An Introduction to Correctio

Correctio (etymologically from Latin, signifying “correction,” or “amendment”), is a kind of redefinition that occurs when we make correction or amendment to a word or phrase just employed, with a more appropriate word(s); or a further specifying of meaning, especially by stating clearly what something is, or what is not.

Basic Formulae of Correctio — Correctio is usually expressed by means of these formulae:

  • “I wanted to say, more correctly …,”
  • “I don’t know how better to say it …,”
  • “unless you would rather call it …,”
  • and other similar expressions. — (Giambittista Vico, The Art of Rhetoric: [Institutiones Oratoriae, 1711-1741])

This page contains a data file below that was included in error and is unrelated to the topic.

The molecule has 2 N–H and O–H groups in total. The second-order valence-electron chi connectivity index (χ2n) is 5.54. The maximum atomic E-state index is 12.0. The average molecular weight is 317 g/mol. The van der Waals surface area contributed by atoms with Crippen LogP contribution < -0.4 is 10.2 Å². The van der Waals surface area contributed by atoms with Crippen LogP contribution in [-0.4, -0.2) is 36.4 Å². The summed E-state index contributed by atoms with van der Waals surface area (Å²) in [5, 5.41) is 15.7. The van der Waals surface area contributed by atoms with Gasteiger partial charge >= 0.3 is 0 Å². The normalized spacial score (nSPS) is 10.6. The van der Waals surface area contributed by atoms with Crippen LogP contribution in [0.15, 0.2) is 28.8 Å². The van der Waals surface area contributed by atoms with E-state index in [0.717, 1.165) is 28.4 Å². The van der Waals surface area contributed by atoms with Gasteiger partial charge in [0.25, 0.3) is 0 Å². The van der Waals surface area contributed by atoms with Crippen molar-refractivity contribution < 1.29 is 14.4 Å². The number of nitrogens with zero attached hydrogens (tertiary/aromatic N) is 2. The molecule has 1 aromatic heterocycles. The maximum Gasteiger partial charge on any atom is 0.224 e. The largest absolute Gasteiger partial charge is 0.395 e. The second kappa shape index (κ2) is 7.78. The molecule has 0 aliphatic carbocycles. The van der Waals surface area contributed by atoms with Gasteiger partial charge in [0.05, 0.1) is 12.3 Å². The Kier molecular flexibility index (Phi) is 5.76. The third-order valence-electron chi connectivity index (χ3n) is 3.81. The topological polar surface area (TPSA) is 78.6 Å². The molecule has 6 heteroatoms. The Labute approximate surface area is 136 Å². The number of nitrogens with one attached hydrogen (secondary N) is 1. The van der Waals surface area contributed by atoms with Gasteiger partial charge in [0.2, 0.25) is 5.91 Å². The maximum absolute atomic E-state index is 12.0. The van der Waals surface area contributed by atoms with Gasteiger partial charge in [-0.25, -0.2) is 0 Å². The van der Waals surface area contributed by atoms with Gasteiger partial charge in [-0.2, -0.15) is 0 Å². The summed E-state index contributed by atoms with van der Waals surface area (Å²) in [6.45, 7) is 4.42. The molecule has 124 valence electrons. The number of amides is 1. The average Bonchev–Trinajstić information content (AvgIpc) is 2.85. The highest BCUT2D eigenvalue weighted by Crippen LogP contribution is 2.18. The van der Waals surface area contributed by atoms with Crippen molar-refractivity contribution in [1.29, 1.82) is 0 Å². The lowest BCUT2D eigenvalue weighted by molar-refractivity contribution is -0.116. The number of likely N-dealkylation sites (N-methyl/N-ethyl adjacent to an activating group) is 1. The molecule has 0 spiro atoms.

Notable Examples
    Correctio, especially dicti correctio (diction correction) prevails when we remove what has been said and replaces it with a more appropriate word as does Terence’s Menedemus:
  • “I have an only son, a mere lad. Ah, what do I say? Have …? Son? No, I had a son, Chremes; whether I have one now I can’t tell,”
  • Likewise Cicero in Philippicae:
  • “Caius Caesar, a young man, or rather almost a boy … collected a very stout army of the invincible class of veterans, and lavished his patrimony – though I have not used the proper phrase; for he did not lavish it, he invested it in the salvation of the State.”

Correctio is closely related to EpanorthosisOpens in new window and other related Figures of DefinitionOpens in new window, and it is usually embeded as a parenthesis – an interruption, or in form of a climax.

Further Readings:
Silver Rhetoricae: CorrectioOpens in new window
The Art of Rhetoric: (Institutiones Oratoriae, 1711-1741) by Giambattista Vico | CorrectioOpens in new window
Dictionary of Rhetorical Terms by Gregory T. Howard | CorrectioOpens in new window